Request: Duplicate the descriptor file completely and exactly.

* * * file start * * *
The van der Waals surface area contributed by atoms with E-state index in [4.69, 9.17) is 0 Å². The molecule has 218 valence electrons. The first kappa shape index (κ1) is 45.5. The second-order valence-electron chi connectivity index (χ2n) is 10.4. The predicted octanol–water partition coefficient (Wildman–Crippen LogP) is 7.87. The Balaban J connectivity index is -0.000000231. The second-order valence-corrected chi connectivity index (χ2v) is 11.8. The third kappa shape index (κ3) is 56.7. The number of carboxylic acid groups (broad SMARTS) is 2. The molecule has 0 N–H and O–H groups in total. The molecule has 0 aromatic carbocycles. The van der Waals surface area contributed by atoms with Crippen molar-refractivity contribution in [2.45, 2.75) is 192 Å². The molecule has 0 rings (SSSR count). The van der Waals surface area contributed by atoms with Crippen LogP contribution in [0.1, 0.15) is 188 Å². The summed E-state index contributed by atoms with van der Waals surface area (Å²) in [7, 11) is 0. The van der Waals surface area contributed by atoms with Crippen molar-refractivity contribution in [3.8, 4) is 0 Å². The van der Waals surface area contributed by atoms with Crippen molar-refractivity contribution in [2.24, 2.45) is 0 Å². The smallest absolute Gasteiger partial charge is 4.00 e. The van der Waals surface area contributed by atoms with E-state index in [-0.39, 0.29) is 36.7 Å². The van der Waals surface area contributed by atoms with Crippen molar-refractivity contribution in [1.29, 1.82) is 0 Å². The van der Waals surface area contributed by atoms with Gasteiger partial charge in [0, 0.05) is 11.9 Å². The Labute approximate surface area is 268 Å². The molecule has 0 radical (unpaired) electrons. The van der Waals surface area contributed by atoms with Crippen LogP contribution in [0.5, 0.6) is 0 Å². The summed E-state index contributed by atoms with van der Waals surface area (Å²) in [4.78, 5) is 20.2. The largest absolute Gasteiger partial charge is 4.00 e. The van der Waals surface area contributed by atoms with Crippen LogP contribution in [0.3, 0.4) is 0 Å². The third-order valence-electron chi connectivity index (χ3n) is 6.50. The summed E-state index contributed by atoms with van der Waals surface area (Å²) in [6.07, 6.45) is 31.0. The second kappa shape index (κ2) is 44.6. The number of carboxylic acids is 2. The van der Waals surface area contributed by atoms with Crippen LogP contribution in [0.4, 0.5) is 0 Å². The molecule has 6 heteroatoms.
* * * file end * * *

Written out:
The van der Waals surface area contributed by atoms with E-state index in [4.69, 9.17) is 0 Å². The molecule has 218 valence electrons. The first kappa shape index (κ1) is 45.5. The second-order valence-electron chi connectivity index (χ2n) is 10.4. The predicted octanol–water partition coefficient (Wildman–Crippen LogP) is 7.87. The Balaban J connectivity index is -0.000000231. The second-order valence-corrected chi connectivity index (χ2v) is 11.8. The third kappa shape index (κ3) is 56.7. The number of carboxylic acid groups (broad SMARTS) is 2. The molecule has 0 N–H and O–H groups in total. The molecule has 0 aromatic carbocycles. The van der Waals surface area contributed by atoms with Crippen molar-refractivity contribution in [2.45, 2.75) is 192 Å². The molecule has 0 rings (SSSR count). The van der Waals surface area contributed by atoms with Crippen LogP contribution in [0.1, 0.15) is 188 Å². The summed E-state index contributed by atoms with van der Waals surface area (Å²) in [7, 11) is 0. The van der Waals surface area contributed by atoms with Crippen molar-refractivity contribution in [3.8, 4) is 0 Å². The van der Waals surface area contributed by atoms with Crippen molar-refractivity contribution in [2.24, 2.45) is 0 Å². The smallest absolute Gasteiger partial charge is 4.00 e. The van der Waals surface area contributed by atoms with E-state index in [-0.39, 0.29) is 36.7 Å². The van der Waals surface area contributed by atoms with Crippen molar-refractivity contribution in [1.29, 1.82) is 0 Å². The van der Waals surface area contributed by atoms with Gasteiger partial charge in [0, 0.05) is 11.9 Å². The Labute approximate surface area is 268 Å². The molecule has 0 radical (unpaired) electrons. The van der Waals surface area contributed by atoms with Crippen LogP contribution in [0.5, 0.6) is 0 Å². The summed E-state index contributed by atoms with van der Waals surface area (Å²) in [4.78, 5) is 20.2. The largest absolute Gasteiger partial charge is 4.00 e. The van der Waals surface area contributed by atoms with Crippen LogP contribution in [0.3, 0.4) is 0 Å². The third-order valence-electron chi connectivity index (χ3n) is 6.50. The summed E-state index contributed by atoms with van der Waals surface area (Å²) in [6.07, 6.45) is 31.0. The second kappa shape index (κ2) is 44.6. The number of carboxylic acids is 2. The van der Waals surface area contributed by atoms with Crippen LogP contribution in [0.4, 0.5) is 0 Å². The molecule has 6 heteroatoms.